The past year has been an extremely intense one for the ICRC. Having been in Haiti since 1994, we were quickly able to mobilize and start contributing to the relief effort. Between January and March 2010, we distributed essential supplies (blankets, plastic sheeting, buckets, kitchen sets, etc.), food and water to over 50,000 people. Working with the Haitian Red Cross, our teams enabled thousands of families to re-establish contact and reunited children with their parents.
In cooperation with the other components of the Movement, the ICRC has resumed the work it was doing before the earthquake, improving living conditions in prisons and making it easier for people in disadvantaged areas of Port-au-Prince to obtain water and health care. Those programmes have been stepped up considerably since the cholera epidemic started.
We have set up cholera treatment centres in several prisons, and increased the number of staff. I am convinced that these measures have saved many lives and prevented many people from contracting the disease.
What are the ICRC's priorities in Haiti for 2011?
Today, the most critical needs in Haiti often stem from the absence of public services for those most at risk. I'm thinking here in the first instance of people displaced by the earthquake, but also of prisoners and people in poorer areas, who get less of a mention in the media. The fact that basic services are inadequate has definitely made the cholera epidemic worse, and these problems are likely to increase during 2011.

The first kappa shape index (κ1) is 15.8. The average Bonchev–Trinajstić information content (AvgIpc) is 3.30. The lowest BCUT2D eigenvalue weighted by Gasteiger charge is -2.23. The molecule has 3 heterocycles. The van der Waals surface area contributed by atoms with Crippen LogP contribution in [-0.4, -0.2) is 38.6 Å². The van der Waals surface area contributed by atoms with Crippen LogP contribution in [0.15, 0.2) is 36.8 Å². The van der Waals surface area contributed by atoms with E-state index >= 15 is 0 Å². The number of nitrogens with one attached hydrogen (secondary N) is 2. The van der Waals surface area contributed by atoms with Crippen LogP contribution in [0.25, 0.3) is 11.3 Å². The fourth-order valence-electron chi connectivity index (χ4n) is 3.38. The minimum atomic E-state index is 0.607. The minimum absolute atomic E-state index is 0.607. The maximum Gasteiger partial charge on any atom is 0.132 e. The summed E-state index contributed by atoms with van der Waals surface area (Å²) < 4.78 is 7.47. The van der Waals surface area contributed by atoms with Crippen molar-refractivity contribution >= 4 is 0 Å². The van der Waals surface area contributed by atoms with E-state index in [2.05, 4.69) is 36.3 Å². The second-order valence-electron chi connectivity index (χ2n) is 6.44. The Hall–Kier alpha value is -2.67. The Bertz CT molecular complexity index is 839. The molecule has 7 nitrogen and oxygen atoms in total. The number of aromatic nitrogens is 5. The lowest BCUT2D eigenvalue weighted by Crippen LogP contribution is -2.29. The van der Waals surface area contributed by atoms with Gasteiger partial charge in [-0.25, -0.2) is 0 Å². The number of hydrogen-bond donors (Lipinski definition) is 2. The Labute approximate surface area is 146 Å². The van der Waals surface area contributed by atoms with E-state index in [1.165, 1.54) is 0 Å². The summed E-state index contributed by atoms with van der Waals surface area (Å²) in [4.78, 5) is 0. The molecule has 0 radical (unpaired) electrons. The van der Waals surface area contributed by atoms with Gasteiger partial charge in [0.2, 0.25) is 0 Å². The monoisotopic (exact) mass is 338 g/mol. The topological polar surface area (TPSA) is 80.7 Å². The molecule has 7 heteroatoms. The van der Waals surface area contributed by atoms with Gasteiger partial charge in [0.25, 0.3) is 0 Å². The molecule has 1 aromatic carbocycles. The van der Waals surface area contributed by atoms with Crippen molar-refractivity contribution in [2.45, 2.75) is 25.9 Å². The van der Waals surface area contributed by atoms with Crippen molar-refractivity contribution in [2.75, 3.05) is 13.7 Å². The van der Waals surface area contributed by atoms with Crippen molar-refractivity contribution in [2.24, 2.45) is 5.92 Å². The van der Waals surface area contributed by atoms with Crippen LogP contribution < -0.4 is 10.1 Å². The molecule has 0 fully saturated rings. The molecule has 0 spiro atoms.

The ICRC will continue its efforts to improve the humanitarian situation, working closely with the International Red Cross and Red Crescent Movement and other agencies, both Haitian and international. Prisons will be our top priority, both because prison living conditions remain difficult and because we are among the few humanitarian agencies working in prisons.
Repairing the water network in Cité-Soleil, a working-class district of Port-au-Prince, will remain a major project in 2011. Over 200,000 people will benefit when work is complete. Both here and in Martissant, another area of the capital, the ICRC will continue to support the work of Haitian Red Cross first-aiders who get people to hospital and promote health and hygiene.
Finally, the ICRC will continue its efforts to reunite with their families children separated by the earthquake, as a number of cases have still not been resolved.
Since the earthquake, the ICRC has:
- distributed emergency aid to over 50,000 people;
- supported 15 health facilities and 10 first-aid posts for three months, supplying them with medicines and equipment;
- made satellite phones and Internet access available, enabling thousands of people to contact their families in the days immediately following the earthquake;
- enabled 80 children to rejoin their families, or at least make contact;
- repaired prison infrastructure damaged by the earthquake;
- supported the prison authorities by supplying food and medicines for over 4,500 prisoners during the emergency phase.